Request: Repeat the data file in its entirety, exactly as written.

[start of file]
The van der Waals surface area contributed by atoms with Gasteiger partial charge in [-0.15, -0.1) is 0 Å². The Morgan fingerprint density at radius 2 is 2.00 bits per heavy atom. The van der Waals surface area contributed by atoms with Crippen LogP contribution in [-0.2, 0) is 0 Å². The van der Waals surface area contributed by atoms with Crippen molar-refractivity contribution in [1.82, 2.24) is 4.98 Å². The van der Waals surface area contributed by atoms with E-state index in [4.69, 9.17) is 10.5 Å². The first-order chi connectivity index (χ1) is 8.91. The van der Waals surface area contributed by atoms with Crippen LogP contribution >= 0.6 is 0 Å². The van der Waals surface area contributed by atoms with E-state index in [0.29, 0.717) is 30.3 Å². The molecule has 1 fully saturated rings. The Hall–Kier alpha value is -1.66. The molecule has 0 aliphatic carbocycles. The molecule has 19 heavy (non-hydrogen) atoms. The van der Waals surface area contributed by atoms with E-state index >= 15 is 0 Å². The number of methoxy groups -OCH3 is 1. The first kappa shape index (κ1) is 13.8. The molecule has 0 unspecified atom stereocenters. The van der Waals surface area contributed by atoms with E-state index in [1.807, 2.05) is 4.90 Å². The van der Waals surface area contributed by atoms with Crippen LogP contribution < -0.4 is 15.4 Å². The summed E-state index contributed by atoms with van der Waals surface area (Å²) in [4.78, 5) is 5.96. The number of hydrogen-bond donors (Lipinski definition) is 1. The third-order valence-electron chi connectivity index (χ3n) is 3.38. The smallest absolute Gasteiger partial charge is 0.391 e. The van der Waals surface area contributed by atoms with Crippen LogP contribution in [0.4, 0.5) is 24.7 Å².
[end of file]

The van der Waals surface area contributed by atoms with Gasteiger partial charge in [-0.15, -0.1) is 0 Å². The Morgan fingerprint density at radius 2 is 2.00 bits per heavy atom. The van der Waals surface area contributed by atoms with Crippen LogP contribution in [-0.2, 0) is 0 Å². The van der Waals surface area contributed by atoms with Crippen molar-refractivity contribution in [1.82, 2.24) is 4.98 Å². The van der Waals surface area contributed by atoms with E-state index in [4.69, 9.17) is 10.5 Å². The first-order chi connectivity index (χ1) is 8.91. The van der Waals surface area contributed by atoms with Crippen LogP contribution >= 0.6 is 0 Å². The van der Waals surface area contributed by atoms with E-state index in [0.29, 0.717) is 30.3 Å². The molecule has 1 fully saturated rings. The Hall–Kier alpha value is -1.66. The molecule has 0 aliphatic carbocycles. The molecule has 19 heavy (non-hydrogen) atoms. The van der Waals surface area contributed by atoms with E-state index >= 15 is 0 Å². The number of methoxy groups -OCH3 is 1. The first kappa shape index (κ1) is 13.8. The molecule has 0 unspecified atom stereocenters. The van der Waals surface area contributed by atoms with E-state index in [1.807, 2.05) is 4.90 Å². The van der Waals surface area contributed by atoms with Crippen LogP contribution < -0.4 is 15.4 Å². The summed E-state index contributed by atoms with van der Waals surface area (Å²) in [4.78, 5) is 5.96. The number of hydrogen-bond donors (Lipinski definition) is 1. The third-order valence-electron chi connectivity index (χ3n) is 3.38. The smallest absolute Gasteiger partial charge is 0.391 e. The van der Waals surface area contributed by atoms with Crippen LogP contribution in [0.4, 0.5) is 24.7 Å².